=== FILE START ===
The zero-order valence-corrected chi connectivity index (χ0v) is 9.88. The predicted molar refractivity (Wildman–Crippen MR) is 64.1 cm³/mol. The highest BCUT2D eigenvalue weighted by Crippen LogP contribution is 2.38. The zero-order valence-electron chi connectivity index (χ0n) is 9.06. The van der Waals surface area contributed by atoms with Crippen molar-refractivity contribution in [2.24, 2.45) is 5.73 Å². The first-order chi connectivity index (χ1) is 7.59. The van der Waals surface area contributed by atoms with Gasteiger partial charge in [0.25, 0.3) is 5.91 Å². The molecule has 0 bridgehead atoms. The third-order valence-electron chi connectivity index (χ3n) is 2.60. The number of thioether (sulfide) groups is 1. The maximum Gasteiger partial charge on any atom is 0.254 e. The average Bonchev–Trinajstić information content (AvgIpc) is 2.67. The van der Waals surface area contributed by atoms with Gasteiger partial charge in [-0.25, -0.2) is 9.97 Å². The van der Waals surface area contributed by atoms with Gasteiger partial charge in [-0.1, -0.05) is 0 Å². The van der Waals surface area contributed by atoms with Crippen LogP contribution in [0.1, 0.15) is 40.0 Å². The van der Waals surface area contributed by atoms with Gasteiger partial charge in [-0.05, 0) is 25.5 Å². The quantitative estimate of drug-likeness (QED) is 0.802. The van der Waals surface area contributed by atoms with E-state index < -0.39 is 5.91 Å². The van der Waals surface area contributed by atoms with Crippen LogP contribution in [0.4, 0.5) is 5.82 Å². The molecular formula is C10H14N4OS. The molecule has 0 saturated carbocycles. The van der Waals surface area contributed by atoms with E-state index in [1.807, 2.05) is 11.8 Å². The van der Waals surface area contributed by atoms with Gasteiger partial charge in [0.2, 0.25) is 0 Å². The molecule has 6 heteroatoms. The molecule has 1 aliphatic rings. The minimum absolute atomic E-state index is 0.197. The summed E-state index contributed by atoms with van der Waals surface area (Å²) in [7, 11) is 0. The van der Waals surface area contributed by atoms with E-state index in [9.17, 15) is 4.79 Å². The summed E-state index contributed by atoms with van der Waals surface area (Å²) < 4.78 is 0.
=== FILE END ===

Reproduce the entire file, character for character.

The zero-order valence-corrected chi connectivity index (χ0v) is 9.88. The predicted molar refractivity (Wildman–Crippen MR) is 64.1 cm³/mol. The highest BCUT2D eigenvalue weighted by Crippen LogP contribution is 2.38. The zero-order valence-electron chi connectivity index (χ0n) is 9.06. The van der Waals surface area contributed by atoms with Crippen molar-refractivity contribution in [2.24, 2.45) is 5.73 Å². The first-order chi connectivity index (χ1) is 7.59. The van der Waals surface area contributed by atoms with Gasteiger partial charge in [0.25, 0.3) is 5.91 Å². The molecule has 0 bridgehead atoms. The third-order valence-electron chi connectivity index (χ3n) is 2.60. The number of thioether (sulfide) groups is 1. The maximum Gasteiger partial charge on any atom is 0.254 e. The average Bonchev–Trinajstić information content (AvgIpc) is 2.67. The van der Waals surface area contributed by atoms with Gasteiger partial charge in [-0.25, -0.2) is 9.97 Å². The van der Waals surface area contributed by atoms with Gasteiger partial charge in [-0.1, -0.05) is 0 Å². The van der Waals surface area contributed by atoms with Crippen LogP contribution in [0.1, 0.15) is 40.0 Å². The van der Waals surface area contributed by atoms with Gasteiger partial charge in [-0.05, 0) is 25.5 Å². The quantitative estimate of drug-likeness (QED) is 0.802. The van der Waals surface area contributed by atoms with E-state index < -0.39 is 5.91 Å². The van der Waals surface area contributed by atoms with Crippen LogP contribution in [0.4, 0.5) is 5.82 Å². The molecular formula is C10H14N4OS. The molecule has 0 saturated carbocycles. The van der Waals surface area contributed by atoms with E-state index in [1.807, 2.05) is 11.8 Å². The van der Waals surface area contributed by atoms with Gasteiger partial charge in [0.2, 0.25) is 0 Å². The molecule has 6 heteroatoms. The molecule has 1 aliphatic rings. The minimum absolute atomic E-state index is 0.197. The summed E-state index contributed by atoms with van der Waals surface area (Å²) in [7, 11) is 0. The van der Waals surface area contributed by atoms with E-state index in [9.17, 15) is 4.79 Å². The summed E-state index contributed by atoms with van der Waals surface area (Å²) < 4.78 is 0.